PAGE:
Last night I heard ex Governor Howard Dean speaking at Chatham House. His subject was not Europe but he made a point of saying that he considered the European Union as one of the most remarkable achievements in world history. He set its achievements against not only the centuries of internal wars between major European nations but also the break-up of the Soviet Union rapidly followed by the welcoming of so many of its former vassal states into the peace and increasing prosperity of the EU. For the UK as one of the EU’s leading nations to contemplate leaving it he considered almost beyond belief albeit he was careful to say that the citizens of the UK must have their right to decide respected.

    Whatever the shortcomings of the present EU setup, to use exiting as a way to address them makes no sense to me whatsoever. “Progressives who lean towards Brexit” should remember what Dora Gaitskell said when her husband leant in the same direction back in 1962 – “the wrong people are cheering”.

  • Denis Loretto 23rd Feb '16 - 5:48pm

    I have just noticed above that someone called John has come up with the tired old comment – “Would anyone do business with an organisation that hasn’t had it accounts signed off for 20 years ?”
    Here is the truth –
    Every year the EU budget is audited by the independent European Court of Auditors. Every year for the past eight years the Auditors have signed off the accounts as being reliable and accurate. And every year, British media have claimed that the EU accounts haven’t been passed by the auditors at all.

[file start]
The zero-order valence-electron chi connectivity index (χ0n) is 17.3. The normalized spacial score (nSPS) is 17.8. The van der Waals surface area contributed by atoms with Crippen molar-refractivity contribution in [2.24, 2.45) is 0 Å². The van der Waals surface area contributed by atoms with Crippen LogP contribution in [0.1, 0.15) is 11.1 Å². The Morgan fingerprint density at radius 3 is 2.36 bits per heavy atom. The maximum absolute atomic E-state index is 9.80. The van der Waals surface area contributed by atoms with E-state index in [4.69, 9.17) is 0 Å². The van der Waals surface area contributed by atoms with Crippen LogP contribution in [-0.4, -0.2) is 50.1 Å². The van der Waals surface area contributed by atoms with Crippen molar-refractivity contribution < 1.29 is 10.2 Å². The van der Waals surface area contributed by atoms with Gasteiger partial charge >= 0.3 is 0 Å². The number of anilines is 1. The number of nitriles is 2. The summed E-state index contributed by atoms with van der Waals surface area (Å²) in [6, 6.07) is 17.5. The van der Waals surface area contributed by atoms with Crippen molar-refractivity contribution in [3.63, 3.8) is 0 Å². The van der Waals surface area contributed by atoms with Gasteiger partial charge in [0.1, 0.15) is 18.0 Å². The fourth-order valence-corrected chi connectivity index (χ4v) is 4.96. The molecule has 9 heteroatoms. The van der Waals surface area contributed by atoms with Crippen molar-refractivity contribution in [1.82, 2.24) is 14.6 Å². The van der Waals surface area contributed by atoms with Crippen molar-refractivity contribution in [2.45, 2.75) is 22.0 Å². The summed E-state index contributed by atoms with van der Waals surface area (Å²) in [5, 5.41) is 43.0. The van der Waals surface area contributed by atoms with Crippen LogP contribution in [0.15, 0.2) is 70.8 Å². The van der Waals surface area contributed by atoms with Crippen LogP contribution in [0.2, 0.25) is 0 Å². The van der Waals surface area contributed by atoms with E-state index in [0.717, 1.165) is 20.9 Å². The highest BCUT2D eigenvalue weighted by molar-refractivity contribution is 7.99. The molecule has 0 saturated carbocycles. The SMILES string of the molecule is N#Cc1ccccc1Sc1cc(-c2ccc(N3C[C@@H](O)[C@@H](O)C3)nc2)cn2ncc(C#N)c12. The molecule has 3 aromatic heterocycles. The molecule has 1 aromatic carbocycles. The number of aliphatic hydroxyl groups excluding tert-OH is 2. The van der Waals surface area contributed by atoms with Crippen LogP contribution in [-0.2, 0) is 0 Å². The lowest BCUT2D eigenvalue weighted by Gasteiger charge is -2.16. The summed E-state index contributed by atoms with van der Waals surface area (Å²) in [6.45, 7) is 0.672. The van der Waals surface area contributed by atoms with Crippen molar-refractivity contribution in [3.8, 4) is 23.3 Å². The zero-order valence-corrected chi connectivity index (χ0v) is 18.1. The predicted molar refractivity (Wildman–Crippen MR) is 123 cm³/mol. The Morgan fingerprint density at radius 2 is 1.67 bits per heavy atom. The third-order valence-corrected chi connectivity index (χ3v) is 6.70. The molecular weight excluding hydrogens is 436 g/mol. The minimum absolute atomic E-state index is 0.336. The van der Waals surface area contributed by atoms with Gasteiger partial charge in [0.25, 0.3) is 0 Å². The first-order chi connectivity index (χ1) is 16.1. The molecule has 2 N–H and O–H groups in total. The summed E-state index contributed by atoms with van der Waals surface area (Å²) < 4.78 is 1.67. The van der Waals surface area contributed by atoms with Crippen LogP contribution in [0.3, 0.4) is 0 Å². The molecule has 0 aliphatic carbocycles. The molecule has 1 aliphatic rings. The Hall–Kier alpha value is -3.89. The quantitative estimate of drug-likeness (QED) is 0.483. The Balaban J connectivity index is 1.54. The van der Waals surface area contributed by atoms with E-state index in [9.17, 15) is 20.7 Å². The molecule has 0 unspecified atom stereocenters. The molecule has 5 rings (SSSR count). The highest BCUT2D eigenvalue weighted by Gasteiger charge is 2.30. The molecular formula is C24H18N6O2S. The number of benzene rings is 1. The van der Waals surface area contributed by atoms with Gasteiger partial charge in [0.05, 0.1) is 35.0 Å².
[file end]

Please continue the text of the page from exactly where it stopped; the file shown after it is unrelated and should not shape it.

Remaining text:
For example the European Court of Auditors stated, when presenting their report for 2013, their conclusion that the 2013 accounts present fairly, in all material respects, the financial position of the EU and its results for the year. As well as the opinion on the accounts, the ECA is also required to give an opinion – based on its audit testing – on whether the underlying payments were made in accordance with EU rules. They said “For 2013, the estimated level of error in these transactions was again too high at 4.7% for the ECA to give a clean opinion on the regularity of expenditure.”
    But – and it really is a big but – the ECA made the point that the blame mostly rests with member states who made incorrect claims for EU funding in the first place. The ECA concluded that “for a large proportion of the errors found, national authorities had sufficient information available to have detected and corrected many of them before claiming reimbursement from the Commission. This could have significantly reduced the error rate.”
    It should be noted that all government accounts across the world have a percentage of managerial errors. For example, in some recent years, the US government accounts had error rates higher than 5% – worse than the EU. In the UK, some government department budgets have error rates bigger than the EU budget. For example, according to the National Audit Office, Housing Benefit error has increased to 5.8%.
    It is also a fact that the EU budget is always balanced, so there is no debt or deficit.

  • David Warren 23rd Feb '16 - 6:05pm

    Thanks for all the comments.

    Politics is clearly going to be interesting again between now and June 23rd.

  • David. I wish 16 year olds could have had a vote too for many reasons.
    Michael Howard’s positive reasons for leaving have been the best I have heard from the out campaigners. It was on Radio 4 this morning just before 8am.
    Yes, politics is exciting and being discussed again more widely.